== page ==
Alone here for a while, I try to absorb the meaning of this place, try to contain my emotions. There is only the sound of the soughing of the wind in the trees which surround the Memorial, trees planted when the Memorial was erected that have now seen as many summers as the men remembered here might have hoped to know. Swallows swoop above the graves, and for a moment I imagine them to be the souls of the lost.
It was Sebastian Faulk’s novel Birdsong that first awoke my desire to visit this place – reading this passage in which Elizabeth, the grand-daughter of the novel’s protagonist, Stephen Wraysford, seeking to learn more about her grandfather’s experiences in World War I, arrives at Thiepval:
The next day she drove to Bapaume and followed the signs for Albert, a town, Bob had told her, that was close to a number of historic sites and which, according to the book, had a small museum. The road from Bapaume was dead straight. Elizabeth sat back in her seat and allowed the car to steer itself, with only her left hand resting on the bottom of the wheel. […]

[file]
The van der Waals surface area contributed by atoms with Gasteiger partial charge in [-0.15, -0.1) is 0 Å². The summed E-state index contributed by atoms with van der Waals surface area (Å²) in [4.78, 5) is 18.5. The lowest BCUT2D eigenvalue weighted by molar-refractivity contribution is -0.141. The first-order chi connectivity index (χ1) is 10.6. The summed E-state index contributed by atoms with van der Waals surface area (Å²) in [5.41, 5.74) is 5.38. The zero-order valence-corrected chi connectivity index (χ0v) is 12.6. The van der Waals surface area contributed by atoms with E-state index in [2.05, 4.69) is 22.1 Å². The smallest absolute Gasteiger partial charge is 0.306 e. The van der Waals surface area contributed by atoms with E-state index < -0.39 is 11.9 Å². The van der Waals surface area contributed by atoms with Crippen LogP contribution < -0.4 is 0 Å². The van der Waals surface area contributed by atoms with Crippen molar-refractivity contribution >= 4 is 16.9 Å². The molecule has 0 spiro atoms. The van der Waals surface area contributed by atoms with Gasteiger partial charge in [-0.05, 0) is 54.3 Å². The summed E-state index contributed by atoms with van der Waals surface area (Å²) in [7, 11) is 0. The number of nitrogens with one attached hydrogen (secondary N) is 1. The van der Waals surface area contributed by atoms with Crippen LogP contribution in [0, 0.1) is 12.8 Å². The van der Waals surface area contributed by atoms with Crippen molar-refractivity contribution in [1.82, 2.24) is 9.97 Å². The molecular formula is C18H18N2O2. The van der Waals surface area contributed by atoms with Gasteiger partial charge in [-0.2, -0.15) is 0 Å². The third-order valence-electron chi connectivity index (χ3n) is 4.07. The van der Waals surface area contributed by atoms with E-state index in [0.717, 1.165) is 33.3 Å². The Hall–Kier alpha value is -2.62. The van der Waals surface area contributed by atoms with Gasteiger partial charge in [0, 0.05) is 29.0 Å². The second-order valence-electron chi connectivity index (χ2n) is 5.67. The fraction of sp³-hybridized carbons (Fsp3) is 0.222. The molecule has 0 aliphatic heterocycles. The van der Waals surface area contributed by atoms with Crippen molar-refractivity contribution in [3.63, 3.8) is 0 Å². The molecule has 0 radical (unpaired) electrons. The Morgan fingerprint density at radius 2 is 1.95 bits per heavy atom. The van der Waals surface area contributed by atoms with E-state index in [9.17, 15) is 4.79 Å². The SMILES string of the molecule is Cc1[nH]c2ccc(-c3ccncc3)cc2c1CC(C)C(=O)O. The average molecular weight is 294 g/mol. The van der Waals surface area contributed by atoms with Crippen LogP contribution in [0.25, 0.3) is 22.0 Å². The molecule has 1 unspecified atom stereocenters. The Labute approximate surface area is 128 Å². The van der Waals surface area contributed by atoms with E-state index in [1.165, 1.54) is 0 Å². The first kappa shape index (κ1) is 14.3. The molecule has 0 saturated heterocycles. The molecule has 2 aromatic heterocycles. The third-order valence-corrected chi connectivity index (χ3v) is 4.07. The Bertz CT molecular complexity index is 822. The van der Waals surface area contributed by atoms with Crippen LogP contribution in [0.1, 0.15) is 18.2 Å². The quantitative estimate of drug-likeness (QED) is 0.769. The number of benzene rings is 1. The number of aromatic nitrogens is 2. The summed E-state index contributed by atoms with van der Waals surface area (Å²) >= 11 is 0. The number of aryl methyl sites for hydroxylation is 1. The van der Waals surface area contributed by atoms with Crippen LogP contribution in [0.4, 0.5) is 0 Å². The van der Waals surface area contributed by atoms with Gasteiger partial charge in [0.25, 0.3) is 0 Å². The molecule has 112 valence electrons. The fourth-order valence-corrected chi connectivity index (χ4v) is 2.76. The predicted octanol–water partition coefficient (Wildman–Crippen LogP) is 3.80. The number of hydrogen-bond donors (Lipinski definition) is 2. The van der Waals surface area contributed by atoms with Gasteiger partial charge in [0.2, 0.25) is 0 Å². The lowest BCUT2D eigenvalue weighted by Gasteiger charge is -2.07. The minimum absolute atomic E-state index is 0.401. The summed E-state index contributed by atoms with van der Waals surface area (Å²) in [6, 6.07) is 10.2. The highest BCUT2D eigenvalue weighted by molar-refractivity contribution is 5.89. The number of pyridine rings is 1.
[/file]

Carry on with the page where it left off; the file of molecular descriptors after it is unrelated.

After ten minutes she began to see small brown signs by the side of the road; then came a cemetery, like any municipal burial ground, behind a wall, belched on by the fumes of the rumbling container lorries. The signs began to come faster, even though Albert was still some ten kilometres away. Through the fields to her right Elizabeth saw a peculiar, ugly arch that sat among the crops and woods. She took it for a beet refinery at first, but then saw it was too big: it was made of brick or stone on a monumental scale. It was as though the Pantheon or the Arc de Triomphe had been dumped in a meadow.